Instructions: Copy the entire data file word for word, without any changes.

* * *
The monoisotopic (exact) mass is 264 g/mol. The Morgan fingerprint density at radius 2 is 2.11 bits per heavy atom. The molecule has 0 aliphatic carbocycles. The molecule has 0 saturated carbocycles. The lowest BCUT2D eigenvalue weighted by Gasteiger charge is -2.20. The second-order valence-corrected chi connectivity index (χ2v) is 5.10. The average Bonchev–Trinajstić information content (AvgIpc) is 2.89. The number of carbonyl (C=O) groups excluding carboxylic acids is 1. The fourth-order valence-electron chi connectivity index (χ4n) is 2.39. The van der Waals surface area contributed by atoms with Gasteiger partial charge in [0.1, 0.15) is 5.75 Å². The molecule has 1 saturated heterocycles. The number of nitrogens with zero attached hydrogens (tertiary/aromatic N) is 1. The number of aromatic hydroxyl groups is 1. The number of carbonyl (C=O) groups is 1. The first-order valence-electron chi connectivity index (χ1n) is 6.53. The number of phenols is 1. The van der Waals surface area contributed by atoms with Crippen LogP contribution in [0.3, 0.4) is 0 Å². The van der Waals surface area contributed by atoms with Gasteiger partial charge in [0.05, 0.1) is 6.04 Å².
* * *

The monoisotopic (exact) mass is 264 g/mol. The Morgan fingerprint density at radius 2 is 2.11 bits per heavy atom. The molecule has 0 aliphatic carbocycles. The molecule has 0 saturated carbocycles. The lowest BCUT2D eigenvalue weighted by Gasteiger charge is -2.20. The second-order valence-corrected chi connectivity index (χ2v) is 5.10. The average Bonchev–Trinajstić information content (AvgIpc) is 2.89. The number of carbonyl (C=O) groups excluding carboxylic acids is 1. The fourth-order valence-electron chi connectivity index (χ4n) is 2.39. The van der Waals surface area contributed by atoms with Gasteiger partial charge in [0.1, 0.15) is 5.75 Å². The molecule has 1 saturated heterocycles. The number of nitrogens with zero attached hydrogens (tertiary/aromatic N) is 1. The number of aromatic hydroxyl groups is 1. The number of carbonyl (C=O) groups is 1. The first-order valence-electron chi connectivity index (χ1n) is 6.53. The number of phenols is 1. The van der Waals surface area contributed by atoms with Crippen LogP contribution in [0.3, 0.4) is 0 Å². The van der Waals surface area contributed by atoms with Gasteiger partial charge in [0.05, 0.1) is 6.04 Å².